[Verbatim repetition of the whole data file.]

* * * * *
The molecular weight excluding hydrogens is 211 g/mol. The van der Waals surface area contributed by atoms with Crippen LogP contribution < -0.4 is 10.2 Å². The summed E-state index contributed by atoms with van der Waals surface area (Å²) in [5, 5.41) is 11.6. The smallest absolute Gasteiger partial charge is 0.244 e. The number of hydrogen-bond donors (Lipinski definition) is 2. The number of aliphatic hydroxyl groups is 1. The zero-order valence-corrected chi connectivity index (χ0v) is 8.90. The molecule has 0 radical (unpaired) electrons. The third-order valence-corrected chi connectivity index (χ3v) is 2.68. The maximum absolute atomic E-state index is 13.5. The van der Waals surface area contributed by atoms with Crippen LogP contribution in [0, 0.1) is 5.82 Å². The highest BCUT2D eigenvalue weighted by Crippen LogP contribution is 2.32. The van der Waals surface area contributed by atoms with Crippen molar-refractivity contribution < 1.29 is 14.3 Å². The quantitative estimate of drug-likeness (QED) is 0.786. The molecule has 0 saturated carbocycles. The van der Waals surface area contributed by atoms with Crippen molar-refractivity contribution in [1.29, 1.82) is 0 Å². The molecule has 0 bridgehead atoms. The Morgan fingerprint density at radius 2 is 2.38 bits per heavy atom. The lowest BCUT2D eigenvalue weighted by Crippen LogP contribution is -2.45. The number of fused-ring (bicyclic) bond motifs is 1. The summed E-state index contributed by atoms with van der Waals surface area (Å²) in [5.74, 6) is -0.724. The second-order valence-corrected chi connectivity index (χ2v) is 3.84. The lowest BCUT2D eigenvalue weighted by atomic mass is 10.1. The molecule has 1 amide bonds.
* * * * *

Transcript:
The molecular weight excluding hydrogens is 211 g/mol. The van der Waals surface area contributed by atoms with Crippen LogP contribution < -0.4 is 10.2 Å². The summed E-state index contributed by atoms with van der Waals surface area (Å²) in [5, 5.41) is 11.6. The smallest absolute Gasteiger partial charge is 0.244 e. The number of hydrogen-bond donors (Lipinski definition) is 2. The number of aliphatic hydroxyl groups is 1. The zero-order valence-corrected chi connectivity index (χ0v) is 8.90. The molecule has 0 radical (unpaired) electrons. The third-order valence-corrected chi connectivity index (χ3v) is 2.68. The maximum absolute atomic E-state index is 13.5. The van der Waals surface area contributed by atoms with Crippen LogP contribution in [0, 0.1) is 5.82 Å². The highest BCUT2D eigenvalue weighted by Crippen LogP contribution is 2.32. The van der Waals surface area contributed by atoms with Crippen molar-refractivity contribution < 1.29 is 14.3 Å². The quantitative estimate of drug-likeness (QED) is 0.786. The molecule has 0 saturated carbocycles. The van der Waals surface area contributed by atoms with Crippen molar-refractivity contribution in [1.29, 1.82) is 0 Å². The molecule has 0 bridgehead atoms. The Morgan fingerprint density at radius 2 is 2.38 bits per heavy atom. The lowest BCUT2D eigenvalue weighted by Crippen LogP contribution is -2.45. The number of fused-ring (bicyclic) bond motifs is 1. The summed E-state index contributed by atoms with van der Waals surface area (Å²) in [5.74, 6) is -0.724. The second-order valence-corrected chi connectivity index (χ2v) is 3.84. The lowest BCUT2D eigenvalue weighted by atomic mass is 10.1. The molecule has 1 amide bonds.